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Regulatory activities of sports governing bodies have been attracting more and more attention of courts and competition authorities. Indeed, the remedial potential of competition law has been steadily growing in recent years and is currently becoming the most viable instrument of protection of commercial freedom of athletes and other stakeholders from abusive policies implemented by national and international sports federations. The recent case of the International Skating Union is very likely to contribute to a considerable liberalisation of the markets for organisation and for commercial exploitation of sports events. However, SGBs, including the powerful IOC, resist this—it seems to be—inevitable process, invoking, inter alia, the importance to safeguard the European sports model. The paper examines the perspectives of this model, and, more particularly, the question of whether it still measures up to the realities of the sports industry. It provides insight into the cases illustrating potential dangers of breakaway leagues. The author of the article comes to the conclusion that the solution of the problem of eligibility rules represents only an intermediate step in the search for a steady balance among all interests involved, and that the European sports model should be ready for further compromises in order to survive as such.
Therapeutic Use Exemptions (‘TUEs’) provide athletes a route to take prohibited substances for medically supported therapeutic reasons without violating anti-doping rules. They were instituted for the purpose of protecting an athlete’s right to medical care; however, the current retroactive TUE policy under the World Anti-Doping Program fails to uphold this right. In order to obtain a retroactive TUE, athletes are required to prove not only that they meet the criteria for obtaining a prospective TUE (i.e., their use of a prohibited substance or method is medically necessary and will not enhance their performance above a normal state of health) but also that their circumstances fall into one of four ‘exceptions’. The ‘fairness provision’—the last of the four exceptions—is the ‘catch-all’ provision that permits athletes to receive a retroactive TUE only if both the World Anti-Doping Agency (‘WADA’) and the relevant Anti-Doping Organization agree that fairness requires the grant of a retroactive TUE. Since its inception, this ‘fairness provision’ has been narrowly interpreted by TUE Committees, thus preventing athletes from avoiding anti-doping rule violations even in instances where they have met the test to obtain a prospective TUE. The Ultimate Fighting Championship’s (‘UFC’) TUE Policy, in contrast to WADA’s policy, more broadly permits athletes to obtain retroactive TUEs, in the end helping them avoid getting caught up in the anti-doping system. As the fourth edition of the WADA Code will be approved in the next year, we believe WADA stakeholders should consider a broader and more equitable use of the ‘fairness’ provision or adapt its policy to better protect all athletes’ right to medical care.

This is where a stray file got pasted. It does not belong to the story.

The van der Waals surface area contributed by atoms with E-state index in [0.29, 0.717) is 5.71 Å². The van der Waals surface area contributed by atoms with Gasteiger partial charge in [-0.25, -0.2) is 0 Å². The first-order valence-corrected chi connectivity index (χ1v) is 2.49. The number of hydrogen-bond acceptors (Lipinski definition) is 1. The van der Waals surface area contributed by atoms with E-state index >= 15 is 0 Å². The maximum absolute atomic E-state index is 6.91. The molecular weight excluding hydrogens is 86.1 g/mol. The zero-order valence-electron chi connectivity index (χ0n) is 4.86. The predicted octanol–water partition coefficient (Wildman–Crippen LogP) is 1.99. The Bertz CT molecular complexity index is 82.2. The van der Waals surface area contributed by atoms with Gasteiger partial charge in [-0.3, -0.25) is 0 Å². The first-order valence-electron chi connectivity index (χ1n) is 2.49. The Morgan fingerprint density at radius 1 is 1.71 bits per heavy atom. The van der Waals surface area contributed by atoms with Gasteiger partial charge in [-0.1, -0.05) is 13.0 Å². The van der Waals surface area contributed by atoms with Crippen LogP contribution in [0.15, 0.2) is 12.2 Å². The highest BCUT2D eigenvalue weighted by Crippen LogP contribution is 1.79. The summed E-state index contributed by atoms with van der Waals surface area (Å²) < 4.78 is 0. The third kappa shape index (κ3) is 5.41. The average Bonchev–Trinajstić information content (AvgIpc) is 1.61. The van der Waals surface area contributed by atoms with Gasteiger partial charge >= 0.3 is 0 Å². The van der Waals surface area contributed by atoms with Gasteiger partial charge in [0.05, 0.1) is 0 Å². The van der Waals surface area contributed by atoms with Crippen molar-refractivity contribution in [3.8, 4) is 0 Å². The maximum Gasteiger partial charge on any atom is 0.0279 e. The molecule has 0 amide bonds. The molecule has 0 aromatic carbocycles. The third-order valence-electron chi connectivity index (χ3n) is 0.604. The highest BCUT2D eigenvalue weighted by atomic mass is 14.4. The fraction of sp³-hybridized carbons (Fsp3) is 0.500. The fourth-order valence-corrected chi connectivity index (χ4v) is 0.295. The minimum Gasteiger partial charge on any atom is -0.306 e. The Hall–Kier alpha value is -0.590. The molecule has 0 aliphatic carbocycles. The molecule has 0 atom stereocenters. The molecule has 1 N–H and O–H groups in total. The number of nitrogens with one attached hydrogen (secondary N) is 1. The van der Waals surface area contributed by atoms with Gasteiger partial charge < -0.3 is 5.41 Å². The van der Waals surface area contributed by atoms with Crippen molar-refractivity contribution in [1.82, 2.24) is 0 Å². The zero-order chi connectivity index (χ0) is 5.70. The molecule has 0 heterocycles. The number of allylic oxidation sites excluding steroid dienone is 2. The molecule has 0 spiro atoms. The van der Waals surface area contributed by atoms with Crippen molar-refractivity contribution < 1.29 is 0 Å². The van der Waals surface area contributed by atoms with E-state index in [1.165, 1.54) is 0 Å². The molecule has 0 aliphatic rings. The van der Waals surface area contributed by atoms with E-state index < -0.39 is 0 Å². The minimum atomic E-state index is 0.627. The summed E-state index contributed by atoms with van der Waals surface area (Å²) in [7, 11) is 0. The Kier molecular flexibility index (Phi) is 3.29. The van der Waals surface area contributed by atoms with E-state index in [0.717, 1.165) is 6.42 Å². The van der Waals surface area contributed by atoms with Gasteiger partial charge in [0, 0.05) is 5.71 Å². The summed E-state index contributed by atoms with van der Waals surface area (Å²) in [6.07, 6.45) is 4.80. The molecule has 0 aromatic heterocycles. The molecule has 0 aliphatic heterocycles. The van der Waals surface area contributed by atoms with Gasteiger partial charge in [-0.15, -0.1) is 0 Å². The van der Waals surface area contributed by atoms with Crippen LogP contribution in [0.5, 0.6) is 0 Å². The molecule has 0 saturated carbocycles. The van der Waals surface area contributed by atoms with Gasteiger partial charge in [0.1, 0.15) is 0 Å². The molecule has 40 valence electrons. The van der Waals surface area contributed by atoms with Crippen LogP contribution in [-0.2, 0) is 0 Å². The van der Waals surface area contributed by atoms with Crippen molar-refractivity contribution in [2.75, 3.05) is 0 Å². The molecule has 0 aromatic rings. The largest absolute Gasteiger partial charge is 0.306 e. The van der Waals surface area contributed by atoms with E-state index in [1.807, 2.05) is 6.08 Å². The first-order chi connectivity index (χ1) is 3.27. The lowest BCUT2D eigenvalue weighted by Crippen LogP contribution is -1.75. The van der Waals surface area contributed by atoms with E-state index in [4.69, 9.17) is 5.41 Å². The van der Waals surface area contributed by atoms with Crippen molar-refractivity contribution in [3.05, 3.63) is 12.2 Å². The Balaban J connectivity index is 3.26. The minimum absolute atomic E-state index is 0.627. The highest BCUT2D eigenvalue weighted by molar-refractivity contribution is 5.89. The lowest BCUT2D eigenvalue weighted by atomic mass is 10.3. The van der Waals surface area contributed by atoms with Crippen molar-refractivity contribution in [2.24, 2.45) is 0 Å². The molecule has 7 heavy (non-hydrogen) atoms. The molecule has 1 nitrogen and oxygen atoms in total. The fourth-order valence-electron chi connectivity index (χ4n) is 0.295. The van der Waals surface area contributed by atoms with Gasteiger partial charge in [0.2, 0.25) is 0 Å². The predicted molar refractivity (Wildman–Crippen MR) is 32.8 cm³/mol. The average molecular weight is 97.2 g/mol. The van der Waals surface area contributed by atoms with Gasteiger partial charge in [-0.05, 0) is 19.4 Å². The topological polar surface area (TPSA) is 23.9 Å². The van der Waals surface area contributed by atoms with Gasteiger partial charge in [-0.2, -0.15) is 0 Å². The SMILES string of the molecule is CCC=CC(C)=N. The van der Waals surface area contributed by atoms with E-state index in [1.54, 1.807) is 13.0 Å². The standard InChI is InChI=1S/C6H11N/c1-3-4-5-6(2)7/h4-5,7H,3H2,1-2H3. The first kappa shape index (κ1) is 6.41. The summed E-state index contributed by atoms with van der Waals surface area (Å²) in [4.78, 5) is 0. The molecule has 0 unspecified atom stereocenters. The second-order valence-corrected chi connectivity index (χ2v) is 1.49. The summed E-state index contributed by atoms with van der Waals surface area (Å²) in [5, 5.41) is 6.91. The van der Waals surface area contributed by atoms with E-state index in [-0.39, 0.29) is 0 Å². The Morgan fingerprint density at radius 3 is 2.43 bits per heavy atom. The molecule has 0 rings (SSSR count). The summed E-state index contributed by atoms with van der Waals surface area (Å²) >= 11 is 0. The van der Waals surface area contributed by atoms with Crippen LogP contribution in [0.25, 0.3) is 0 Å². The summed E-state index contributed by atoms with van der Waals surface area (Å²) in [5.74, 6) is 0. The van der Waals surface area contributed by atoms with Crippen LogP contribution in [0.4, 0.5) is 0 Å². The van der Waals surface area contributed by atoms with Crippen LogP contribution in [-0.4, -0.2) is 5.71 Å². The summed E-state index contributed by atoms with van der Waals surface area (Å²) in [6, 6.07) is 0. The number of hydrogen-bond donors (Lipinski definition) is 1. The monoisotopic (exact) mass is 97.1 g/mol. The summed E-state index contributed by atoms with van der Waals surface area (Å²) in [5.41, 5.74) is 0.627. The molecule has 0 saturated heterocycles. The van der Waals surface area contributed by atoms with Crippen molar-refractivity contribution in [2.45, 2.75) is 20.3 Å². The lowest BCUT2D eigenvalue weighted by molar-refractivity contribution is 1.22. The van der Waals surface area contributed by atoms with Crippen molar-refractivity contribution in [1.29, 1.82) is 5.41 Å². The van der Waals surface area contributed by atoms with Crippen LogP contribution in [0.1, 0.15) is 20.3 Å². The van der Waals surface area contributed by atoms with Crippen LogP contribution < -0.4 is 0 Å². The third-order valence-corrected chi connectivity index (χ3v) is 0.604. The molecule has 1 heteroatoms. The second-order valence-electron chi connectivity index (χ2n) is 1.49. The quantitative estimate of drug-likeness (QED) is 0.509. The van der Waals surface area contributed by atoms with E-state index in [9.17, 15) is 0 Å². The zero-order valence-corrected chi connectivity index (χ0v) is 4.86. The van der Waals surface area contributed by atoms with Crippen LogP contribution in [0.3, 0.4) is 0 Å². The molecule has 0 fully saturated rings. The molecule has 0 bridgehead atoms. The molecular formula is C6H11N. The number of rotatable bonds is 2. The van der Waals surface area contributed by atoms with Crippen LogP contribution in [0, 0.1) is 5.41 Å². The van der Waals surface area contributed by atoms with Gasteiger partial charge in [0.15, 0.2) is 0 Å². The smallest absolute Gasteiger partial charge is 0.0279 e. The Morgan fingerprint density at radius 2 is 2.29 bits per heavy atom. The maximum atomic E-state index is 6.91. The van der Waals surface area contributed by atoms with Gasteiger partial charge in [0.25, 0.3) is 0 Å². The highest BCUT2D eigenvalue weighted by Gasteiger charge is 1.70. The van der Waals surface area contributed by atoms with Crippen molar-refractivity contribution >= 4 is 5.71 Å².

Following the major scandals that have recently stained the reputation of the world of professional sports, it has become clear that rules should be set out in order to ensure that sports organisations are governed in a proper and ethical manner. While the Sport Movement engaged in a major reform process, especially at the level of regional and international sports federations, States in Europe also consider it necessary to regulate in the field of sports governance in its micro-sense, namely the organisation and management within sports organisations. As a result, one is witnessing the emergence of a new trend among European States to include sports governance as a topic of Sports Governance in its macro sense, namely the relationship between the State and the Sport Movement. In doing so, States have adopted all kinds of measures. While examining different types of measures, ranging from compulsory codes of conduct or covenants on ethical sports to voluntary codes on good governance and selfevaluation tools, this paper will in particular focus on mandatory codes on sports governance, namely a measure designed to encourage good governance within sports organisations by making public funding conditional upon compliance with a defined set of sports governance requirements.
A central tenet of the international sports movement is that sport should be unfettered by politics—in other words, there must be a separation of sport and State. This is regulated by many governing bodies, such as the IOC and FIFA, which prohibit almost all forms of political statements. Nonetheless, sports events can be powerful platforms and many actors have utilised them for political means. This article addresses the now-common phenomenon at US professional sport events of paying homage to the military. This assumes various forms, often consisting of announcers directing the audience to pay tribute to the US armed forces or veterans prior to or during a match. A 2015 enquiry by two US Congresspersons exposed that the US Government had paid over USD 10 million to US professional sports leagues for such tributes, without disclosing the paid nature thereof to sports events audiences, a practice termed ‘paid patriotism’. Focusing on Major League Soccer, one league whose teams were documented to have held paid military tributes, this article argues that, paid or unpaid, such military salutations are impermissible political statements and thus inconsistent with the applicable (FIFA) regulations. Parallels are drawn to the wearing of poppies and associated homages on Remembrance Day organised by the English, Scottish, Welsh and Northern Irish Football Associations. As a result of the poppy controversy, IFAB modified the Laws of the Game leading up to the 2018 Russia World Cup to permit commemorations of a ‘significant national and international event’. Nevertheless, military salutations remain impermissible political statements within the modified rule.